Cast: Vicky Kaushal, Paresh Rawal, Yami Gautam, Kirti Kulhari, Mohit Raina, Yogesh Soman, Akashdeep Arora
Director: Aditya Dhar
For reasons that would be obvious to all non-bhakts in the country, I was all set to hate Uri: The Surgical Strike.
But I couldn't. Not entirely.
The credit for this goes to writer-director Aditya Dhar, its leading light Vicky Kaushal and the action and sound design departments. I was riveted and impressed with much of Uri’s human drama and action, despite balking at its craven desire to toady up to a government that has, shamelessly and very cynically, used a standard military op to burnish its claims of being more-patriotic-than-all-other governments.
Uri is split at two levels. At one it tries to humanise and make us see the men behind the vardi by taking us into their homes where a mother suffers from Alzheimer’s, a little niece loves her mamu, a sister talks of the barbecue party being planned in her garden, an officer gets dumped.
The problem is that fused with this story is the marketing and propaganda of the Modi government as one that’s decisive and has a 56-inch chest.
It’s true that we don’t make heroes out of our jawans. The last memorable films about the armed forces were Border, Shaheed, Hum Dono, Prem Pujari (1970), Shaurya and Prahaar. The iconic stature of many of these films is due to the fact that they focused on the humanity, tragedy of war and acknowledge the devastation it leads to.
Uri is technically savvy, and through its long, taut action sequences, it makes patriotism, militant desh seva and balidan, sexy and honourable. In this age of games and gizmos perhaps that’s understandable. Action, with a mounting body count, is considered sexy.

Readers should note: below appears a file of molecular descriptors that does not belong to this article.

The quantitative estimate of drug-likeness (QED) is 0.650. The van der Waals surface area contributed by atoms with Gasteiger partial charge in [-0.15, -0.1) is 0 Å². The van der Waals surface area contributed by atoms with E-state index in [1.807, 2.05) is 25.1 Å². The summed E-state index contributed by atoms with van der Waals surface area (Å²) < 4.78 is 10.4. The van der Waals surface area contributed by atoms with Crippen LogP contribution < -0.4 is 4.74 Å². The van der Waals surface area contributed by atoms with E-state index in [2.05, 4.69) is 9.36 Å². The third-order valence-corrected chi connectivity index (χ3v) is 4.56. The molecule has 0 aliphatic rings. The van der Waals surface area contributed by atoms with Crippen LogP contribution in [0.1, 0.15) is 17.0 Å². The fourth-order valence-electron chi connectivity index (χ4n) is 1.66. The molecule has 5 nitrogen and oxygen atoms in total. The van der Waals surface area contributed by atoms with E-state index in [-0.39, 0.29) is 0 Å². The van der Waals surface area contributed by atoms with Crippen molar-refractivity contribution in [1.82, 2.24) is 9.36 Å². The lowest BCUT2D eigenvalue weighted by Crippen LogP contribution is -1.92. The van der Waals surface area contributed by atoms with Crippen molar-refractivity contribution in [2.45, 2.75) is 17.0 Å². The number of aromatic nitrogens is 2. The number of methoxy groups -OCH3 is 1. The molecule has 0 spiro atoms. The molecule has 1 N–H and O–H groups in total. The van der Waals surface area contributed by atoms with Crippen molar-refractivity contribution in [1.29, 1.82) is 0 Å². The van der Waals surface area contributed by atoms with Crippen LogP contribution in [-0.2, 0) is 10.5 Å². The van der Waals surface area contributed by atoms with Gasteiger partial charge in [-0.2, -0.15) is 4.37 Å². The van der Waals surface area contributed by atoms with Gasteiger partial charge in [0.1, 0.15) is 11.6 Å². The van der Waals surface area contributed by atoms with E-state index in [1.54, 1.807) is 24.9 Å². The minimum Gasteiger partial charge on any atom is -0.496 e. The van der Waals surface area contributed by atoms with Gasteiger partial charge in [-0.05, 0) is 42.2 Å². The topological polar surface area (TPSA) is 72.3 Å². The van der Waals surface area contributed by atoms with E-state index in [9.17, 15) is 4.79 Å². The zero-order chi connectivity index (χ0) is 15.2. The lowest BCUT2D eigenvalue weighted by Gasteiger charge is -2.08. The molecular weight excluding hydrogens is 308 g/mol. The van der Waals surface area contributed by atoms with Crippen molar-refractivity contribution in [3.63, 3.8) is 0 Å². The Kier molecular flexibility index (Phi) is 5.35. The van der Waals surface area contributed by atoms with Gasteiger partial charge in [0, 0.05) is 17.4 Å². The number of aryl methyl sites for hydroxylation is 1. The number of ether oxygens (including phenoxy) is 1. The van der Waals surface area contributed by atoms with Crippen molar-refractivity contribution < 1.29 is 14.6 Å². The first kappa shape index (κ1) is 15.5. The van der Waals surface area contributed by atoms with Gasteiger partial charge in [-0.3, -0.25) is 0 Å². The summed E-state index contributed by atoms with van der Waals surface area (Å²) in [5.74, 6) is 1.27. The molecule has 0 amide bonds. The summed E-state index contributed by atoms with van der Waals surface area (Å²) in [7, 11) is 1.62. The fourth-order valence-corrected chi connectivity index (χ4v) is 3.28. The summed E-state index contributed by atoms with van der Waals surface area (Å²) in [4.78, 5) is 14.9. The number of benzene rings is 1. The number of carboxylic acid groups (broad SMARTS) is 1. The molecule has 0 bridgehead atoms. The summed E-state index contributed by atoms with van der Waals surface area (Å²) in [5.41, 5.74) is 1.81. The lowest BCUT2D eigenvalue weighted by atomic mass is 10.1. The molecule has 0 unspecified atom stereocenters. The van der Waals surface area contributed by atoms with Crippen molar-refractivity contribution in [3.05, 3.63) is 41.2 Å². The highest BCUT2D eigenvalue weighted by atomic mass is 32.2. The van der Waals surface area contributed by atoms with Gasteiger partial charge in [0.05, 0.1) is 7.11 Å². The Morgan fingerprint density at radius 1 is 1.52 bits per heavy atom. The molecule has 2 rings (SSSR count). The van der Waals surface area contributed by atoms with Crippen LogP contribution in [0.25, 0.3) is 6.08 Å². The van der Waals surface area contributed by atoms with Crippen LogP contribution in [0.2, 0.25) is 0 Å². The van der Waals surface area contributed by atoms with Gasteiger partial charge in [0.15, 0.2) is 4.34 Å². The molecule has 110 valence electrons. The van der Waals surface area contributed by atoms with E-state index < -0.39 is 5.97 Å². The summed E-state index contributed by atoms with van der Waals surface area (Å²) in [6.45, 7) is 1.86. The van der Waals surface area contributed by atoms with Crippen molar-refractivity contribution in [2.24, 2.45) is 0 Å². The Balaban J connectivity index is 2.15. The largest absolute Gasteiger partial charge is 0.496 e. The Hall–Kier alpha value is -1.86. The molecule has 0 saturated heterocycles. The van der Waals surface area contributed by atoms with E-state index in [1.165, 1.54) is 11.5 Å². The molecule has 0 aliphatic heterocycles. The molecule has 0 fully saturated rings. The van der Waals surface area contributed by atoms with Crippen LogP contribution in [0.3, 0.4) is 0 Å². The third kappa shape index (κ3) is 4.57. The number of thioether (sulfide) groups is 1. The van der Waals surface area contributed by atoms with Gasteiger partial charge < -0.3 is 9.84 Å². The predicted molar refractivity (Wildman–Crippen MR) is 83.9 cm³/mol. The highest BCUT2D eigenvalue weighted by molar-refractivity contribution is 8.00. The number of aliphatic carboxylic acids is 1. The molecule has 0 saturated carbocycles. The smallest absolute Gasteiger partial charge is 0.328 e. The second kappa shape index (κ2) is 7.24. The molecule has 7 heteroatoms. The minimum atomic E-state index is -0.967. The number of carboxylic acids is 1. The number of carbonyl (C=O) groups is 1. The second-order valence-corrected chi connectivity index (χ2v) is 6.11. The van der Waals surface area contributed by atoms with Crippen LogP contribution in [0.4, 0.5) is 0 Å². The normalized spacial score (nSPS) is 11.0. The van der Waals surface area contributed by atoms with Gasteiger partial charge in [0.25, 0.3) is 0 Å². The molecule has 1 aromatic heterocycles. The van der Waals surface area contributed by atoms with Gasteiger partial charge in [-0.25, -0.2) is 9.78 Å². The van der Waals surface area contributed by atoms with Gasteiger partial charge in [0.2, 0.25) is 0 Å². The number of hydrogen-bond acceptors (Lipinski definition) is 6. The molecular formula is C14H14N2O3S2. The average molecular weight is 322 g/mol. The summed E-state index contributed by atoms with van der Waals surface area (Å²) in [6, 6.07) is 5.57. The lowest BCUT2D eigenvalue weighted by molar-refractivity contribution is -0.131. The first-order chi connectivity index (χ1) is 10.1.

My objection is to the martyrdom of armymen being used to bolster the patriotism of those who are happy to use the blood and tragedy of solders and tears of their families for their own pomp and show, and a few votes more.
Uri, which claims to be based on true events, is split in chapters, chronological ones, beginning in June 2015 in Manipur and ending in September 29, 2016, in PoK.
But it cherry picks facts carefully, to propagate the myth that the Modi government seeks to keep alive till India queues up outside VVAPAT machine booths.
The first chapter, titled Seven Sisters, is about the attack on an Army convoy in Manipur’s Chandel district - specifically on the Dogra regiment, and very specifically on men who are devoted to serving the nation and yet make light of their sacrifice by singing songs while terrorists lay a deadly ambush.
This tragic killing of Indian soldiers is responded to, with the full force of an angry government and charged-up and determined officers of the Special Forces.